‘The gold rush is over’: Understanding SXSW’s surprising analog side
For a conference that is all about digital, there is a decidedly analog vibe to the interactive portion of South by Southwest this year. To be sure, virtual reality is the buzzword of the year by a long shot. The New York Times has taken over the hipster hangout Easy Tiger and turned it into a VR hub. There are VR activations by McDonald’s, music brands, fashion designers, sports brands and gamers. Oh, and a porn studio (we had a conflict and couldn’t make it).
But there is a strong tactile undertone to this year’s proceedings. Questlove was on hand to spin 45s, and John Kunz, owner of Austin’s Waterloo Records, was on his first SXSWi panel — about vinyl. “You can’t roll a joint on an MP3,” he joked.
Multiple SXSW brand efforts involved that most touchable of mammals: puppies. And Grumpy Cat put in her time with fans on behalf of Friskies. Digiday was on a panel called “Email is the Devil and Must be Vanquished,” while Ogilvy held a popular panel called “Screw Email!” about why the best communications are handmade.
Indeed, American Greetings took over a bar to celebrate bespoke correspondence. (There was even a station where befuddled millennials were taught how to work typewriters; they kept mashing all the keys because they typed too fast.) Alex Ho, executive director of marketing for the brand, recalled a recent Lollapalooza where he had set up a similar interactive display. He had to teach some of the concert goers how to address an envelope.
“We’ve pushed the digital revolution pretty far,” said Jon Ruby, svp and creative director at American Greetings’ agency, Mullen Lowe. “People are slaves to their devices. There’s a bit of a backlash. Three or four years ago, everyone had laptops here. Now they have laptops, but you’re seeing them closed, with Moleskine notebooks perched on top.”
It’s a haptic affair. Over the course of a dozen or so interviews in the past two days, not a single attendee said they were here to attend a panel (unless they were on it). Instead SXSW is more about interpersonal relationships, face time, client meetings … and free booze, barbecue, parties and more barbecue.
“VCs are somewhat teched out and marketing has sort of coopted this festival,” said Sam Weston, vp of communications at the Brooklyn agency Huge. “It’s more about applying technology to culture, businesses and solutions now. Less about ‘what do you think of this new app?’ There’s more of a substantive conversation happening. The gold rush is over.”
In other words, don’t look for the next Twitter to launch this weekend. And the digital we do have — with the possible exception of VR — has been around for long enough that the novelty has worn off, said journalist and author Rob Walker, himself a panelist. “There was this period when everybody got carried away with digital coming along. That it was going to wipe everything else out — that whatever is in ascendency will replace the older thing. That’s kind of never really true.”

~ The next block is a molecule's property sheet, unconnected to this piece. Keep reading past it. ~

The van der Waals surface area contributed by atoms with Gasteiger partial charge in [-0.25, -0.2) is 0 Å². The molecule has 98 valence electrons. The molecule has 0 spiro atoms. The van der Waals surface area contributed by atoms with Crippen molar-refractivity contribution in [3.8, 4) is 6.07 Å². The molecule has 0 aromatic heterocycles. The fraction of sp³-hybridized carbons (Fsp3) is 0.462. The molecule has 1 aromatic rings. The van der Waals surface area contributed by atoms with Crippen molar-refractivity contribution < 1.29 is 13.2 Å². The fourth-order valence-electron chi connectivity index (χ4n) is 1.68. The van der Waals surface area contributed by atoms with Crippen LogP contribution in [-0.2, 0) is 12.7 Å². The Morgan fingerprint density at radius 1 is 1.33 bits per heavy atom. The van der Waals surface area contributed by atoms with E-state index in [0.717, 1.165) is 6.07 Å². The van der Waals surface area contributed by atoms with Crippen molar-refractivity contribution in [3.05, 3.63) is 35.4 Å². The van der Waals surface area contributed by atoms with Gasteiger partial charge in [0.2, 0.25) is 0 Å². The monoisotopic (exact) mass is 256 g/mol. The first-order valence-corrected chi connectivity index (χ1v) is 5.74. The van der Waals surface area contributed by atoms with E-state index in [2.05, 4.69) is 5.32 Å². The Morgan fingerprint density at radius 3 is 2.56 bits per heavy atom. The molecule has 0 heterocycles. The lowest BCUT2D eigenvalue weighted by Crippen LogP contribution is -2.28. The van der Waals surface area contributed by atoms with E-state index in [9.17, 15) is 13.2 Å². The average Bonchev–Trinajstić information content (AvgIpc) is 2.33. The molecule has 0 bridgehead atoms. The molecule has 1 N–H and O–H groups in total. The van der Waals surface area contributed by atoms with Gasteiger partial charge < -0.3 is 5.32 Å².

Nor is it as permanent as we once assumed. “I used to think that digital was forever, that ‘oh, I’ll have these MP3s forever,’ said Walker. Instead he often finds himself trying to open old files and documents that were saved in an obsolete format. “Weirdly, a shoebox full of photos now seems more permanent than the pictures on your iPhone.”
It’s a feeling that carries over into the work we do. When everything is digital, will there be a paper trail of our careers? What will it all amount to? (Maybe all the open bars at SXSW are to help stave off existential meltdowns in Texas.)
“I’ve spoken at another big digital event last year in Barcelona, and was surprised by the amount of young digital designers asking me for advice on how to switch into a job in print design. There seems to be some frustration with working within these jobs that never offer a final, touchable thing,” said graphic designer and typographer Stefan Sagmeister. “As this machine-made ‘objective’ direction has now been the status quo for almost 100 years, a more human, hand-made, subjective, natural approach is the more effective way to communicate.”
Which to people like Kunz, of Waterloo Records, is pure music. Indeed, vinyl’s surprising tenacity owes a lot to its human and durable qualities. “It is also one of the best generational bridges I’ve ever seen,” he said. “To see some 27 year-old-kid just be so stoked when they find out mom has all the Beatles albums, or that Grandma went to a Jimi Hendrix concert — all of a sudden she’s not this frail grey-haired woman. She’s someone with stories to tell.”
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